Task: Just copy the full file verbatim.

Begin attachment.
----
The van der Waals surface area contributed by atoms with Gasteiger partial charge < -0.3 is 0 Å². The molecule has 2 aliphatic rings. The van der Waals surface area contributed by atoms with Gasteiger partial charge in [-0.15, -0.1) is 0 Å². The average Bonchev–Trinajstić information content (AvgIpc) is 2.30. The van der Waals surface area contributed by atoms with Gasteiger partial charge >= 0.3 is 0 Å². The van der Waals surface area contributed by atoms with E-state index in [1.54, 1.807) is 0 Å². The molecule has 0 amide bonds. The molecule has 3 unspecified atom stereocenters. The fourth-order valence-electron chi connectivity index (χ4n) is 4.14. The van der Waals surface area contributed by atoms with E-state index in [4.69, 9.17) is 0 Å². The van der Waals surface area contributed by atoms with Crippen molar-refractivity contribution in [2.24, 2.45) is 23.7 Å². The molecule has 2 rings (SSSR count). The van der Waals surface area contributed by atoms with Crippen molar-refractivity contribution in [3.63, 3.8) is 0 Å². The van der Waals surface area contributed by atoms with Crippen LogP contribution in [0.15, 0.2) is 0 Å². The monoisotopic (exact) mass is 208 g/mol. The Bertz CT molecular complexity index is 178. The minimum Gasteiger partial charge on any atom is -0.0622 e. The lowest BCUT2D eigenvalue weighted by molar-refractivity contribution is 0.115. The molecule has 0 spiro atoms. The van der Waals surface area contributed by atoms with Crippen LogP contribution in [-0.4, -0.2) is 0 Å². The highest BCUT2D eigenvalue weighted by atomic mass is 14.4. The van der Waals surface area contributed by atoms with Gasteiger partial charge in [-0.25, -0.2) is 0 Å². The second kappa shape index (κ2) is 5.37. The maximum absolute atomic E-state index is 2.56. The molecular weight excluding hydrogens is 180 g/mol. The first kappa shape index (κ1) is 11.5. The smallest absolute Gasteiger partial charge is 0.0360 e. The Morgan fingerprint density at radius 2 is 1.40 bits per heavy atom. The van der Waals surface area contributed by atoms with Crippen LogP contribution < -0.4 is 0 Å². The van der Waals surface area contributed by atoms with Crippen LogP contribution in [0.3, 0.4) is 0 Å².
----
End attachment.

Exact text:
The van der Waals surface area contributed by atoms with Gasteiger partial charge < -0.3 is 0 Å². The molecule has 2 aliphatic rings. The van der Waals surface area contributed by atoms with Gasteiger partial charge in [-0.15, -0.1) is 0 Å². The average Bonchev–Trinajstić information content (AvgIpc) is 2.30. The van der Waals surface area contributed by atoms with Gasteiger partial charge >= 0.3 is 0 Å². The van der Waals surface area contributed by atoms with E-state index in [1.54, 1.807) is 0 Å². The molecule has 0 amide bonds. The molecule has 3 unspecified atom stereocenters. The fourth-order valence-electron chi connectivity index (χ4n) is 4.14. The van der Waals surface area contributed by atoms with E-state index in [4.69, 9.17) is 0 Å². The van der Waals surface area contributed by atoms with Crippen molar-refractivity contribution in [2.24, 2.45) is 23.7 Å². The molecule has 2 rings (SSSR count). The van der Waals surface area contributed by atoms with Crippen molar-refractivity contribution in [3.63, 3.8) is 0 Å². The van der Waals surface area contributed by atoms with Crippen LogP contribution in [0.15, 0.2) is 0 Å². The monoisotopic (exact) mass is 208 g/mol. The Bertz CT molecular complexity index is 178. The minimum Gasteiger partial charge on any atom is -0.0622 e. The lowest BCUT2D eigenvalue weighted by molar-refractivity contribution is 0.115. The molecule has 0 spiro atoms. The van der Waals surface area contributed by atoms with Crippen LogP contribution in [-0.4, -0.2) is 0 Å². The highest BCUT2D eigenvalue weighted by atomic mass is 14.4. The van der Waals surface area contributed by atoms with Gasteiger partial charge in [-0.25, -0.2) is 0 Å². The second kappa shape index (κ2) is 5.37. The maximum absolute atomic E-state index is 2.56. The molecular weight excluding hydrogens is 180 g/mol. The first kappa shape index (κ1) is 11.5. The smallest absolute Gasteiger partial charge is 0.0360 e. The Morgan fingerprint density at radius 2 is 1.40 bits per heavy atom. The van der Waals surface area contributed by atoms with Crippen LogP contribution < -0.4 is 0 Å². The van der Waals surface area contributed by atoms with Crippen LogP contribution in [0.3, 0.4) is 0 Å².